Moreover, the rapid depletion of fisheries can end up permanently destroying the livelihoods of fishermen. Sea cucumbers are particularly vulnerable to overharvesting for the same reason they are attractive for fishermen: slow-growing yet easy to collect and store. In terms of reproduction, they are broadcast spawners, and so are functionally dependent on high density to be successful. Their depletion, therefore, creates a vicious cycle.


In 1994, with the roles of the states’ fisheries and ecology at the top of mind for the new nation, Palau enacted the Marine Protection Act of 1994, putting intergenerational sustainability into law. But loopholes in its structure allowed sea cucumber exports in 2011, with many state officials and traditional leaders accused of corruption.

The income of participating fishermen skyrocketed, with some reporting sums greater than $50,000, almost five times the median income at the time. Yet the overharvest, marked by a decline in both the number and size of sea cucumbers, alarmed scientists and conservationists and also went against the social norms that promoted moderation.

When the number of people coming to Ngarchelong State waters to harvest sea cucumbers became too high, traditional leaders, elected officials, fishers and conservationists came together to stop the exploitation.

Ngerukewid Islands Wildlife Preserve, Palau. | Luka Peternel / Wikimedia Commons

The final blow was an anonymous advert in a newspaper, urging people from all over the country to harvest and sell sea cucumbers in the rural state and get rich quick. As a result, even fishermen who had a financial incentive to oppose the ban joined the movement, since fishery collapse and very high competition was threatening their livelihoods.

The coalition managed to pass an export ban at the state level. In Koror, the most populous state of Palau, NGOs and officials were raising awareness on the national level, eventually gaining enough public support for a nationwide ban in 2012.

The level of fishing returned to previous levels once exportation was banned, yet the environmental damage can still be seen—both in the targeted species and the scars of seagrass beds and reefs. Today, despite this being one of the biggest revenue flows in the country for the past few decades, the majority of people still support the ban, preferring social stability and ecological sustainability over quick profits.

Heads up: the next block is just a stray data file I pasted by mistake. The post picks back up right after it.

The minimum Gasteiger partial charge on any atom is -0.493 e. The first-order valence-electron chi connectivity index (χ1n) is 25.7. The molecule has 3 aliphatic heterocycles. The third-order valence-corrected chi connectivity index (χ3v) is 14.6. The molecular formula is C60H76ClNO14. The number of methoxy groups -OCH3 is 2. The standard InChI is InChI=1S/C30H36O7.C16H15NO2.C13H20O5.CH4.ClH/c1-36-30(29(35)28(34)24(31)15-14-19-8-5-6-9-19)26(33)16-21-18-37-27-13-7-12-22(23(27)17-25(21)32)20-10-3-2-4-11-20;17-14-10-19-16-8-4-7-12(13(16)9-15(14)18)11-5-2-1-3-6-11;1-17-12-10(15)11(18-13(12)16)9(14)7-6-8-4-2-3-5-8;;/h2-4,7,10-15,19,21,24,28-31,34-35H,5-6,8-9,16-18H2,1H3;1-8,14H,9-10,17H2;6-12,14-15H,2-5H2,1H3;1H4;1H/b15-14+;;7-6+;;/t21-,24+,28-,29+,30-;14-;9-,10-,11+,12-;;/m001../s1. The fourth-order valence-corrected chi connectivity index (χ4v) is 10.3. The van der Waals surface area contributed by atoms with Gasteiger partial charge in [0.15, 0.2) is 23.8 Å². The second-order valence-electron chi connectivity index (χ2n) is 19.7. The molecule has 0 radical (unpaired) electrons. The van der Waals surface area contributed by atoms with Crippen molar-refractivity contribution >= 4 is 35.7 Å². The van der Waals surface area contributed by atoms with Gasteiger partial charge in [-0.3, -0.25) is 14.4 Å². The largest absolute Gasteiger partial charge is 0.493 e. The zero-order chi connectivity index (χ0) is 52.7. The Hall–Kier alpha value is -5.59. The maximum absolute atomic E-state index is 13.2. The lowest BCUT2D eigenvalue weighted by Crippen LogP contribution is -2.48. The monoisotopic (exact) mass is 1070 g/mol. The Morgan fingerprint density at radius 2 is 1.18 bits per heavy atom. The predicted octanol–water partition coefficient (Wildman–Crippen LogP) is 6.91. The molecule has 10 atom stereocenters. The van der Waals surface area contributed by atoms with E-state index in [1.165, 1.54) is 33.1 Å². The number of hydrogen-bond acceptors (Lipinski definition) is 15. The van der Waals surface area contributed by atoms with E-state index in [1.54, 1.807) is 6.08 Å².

They are mostly harvested manually by women for traditional recipes, rather than industrially by men. The significance of the ban was made clear in 2021 when a Chinese fishing vessel was detained for illegally fishing sea cucumbers and the newly elected president openly called out the incident as an act of ‘bullying’ by the superpower.

‘The majority of people still support the ban, preferring social stability and ecological sustainability over quick profits.’


In 2011, the Pohnpei State Fisheries Protection Act (PFA) of 1995, originally instituted to protect fishing stocks, came under threat when a Korean company convinced a senator to try to re-open the fisheries.

After the Office of Fisheries and Aquaculture (OFA) assessed sea cucumber stocks and developed a management framework, the PFA was amended to allow for exports, with a bid to allow up to 67,500 kilograms net weight of sea cucumbers. The bid was won by a Chinese company, and a lengthy legal battle involving reinstating the ban in 2019, then lifting it regionally, ensued.

This was also compounded by the fact that by allowing foreign companies to fish in their waters, the local fishing communities faced strong competition and were affected by decreased stocks with no direct benefits.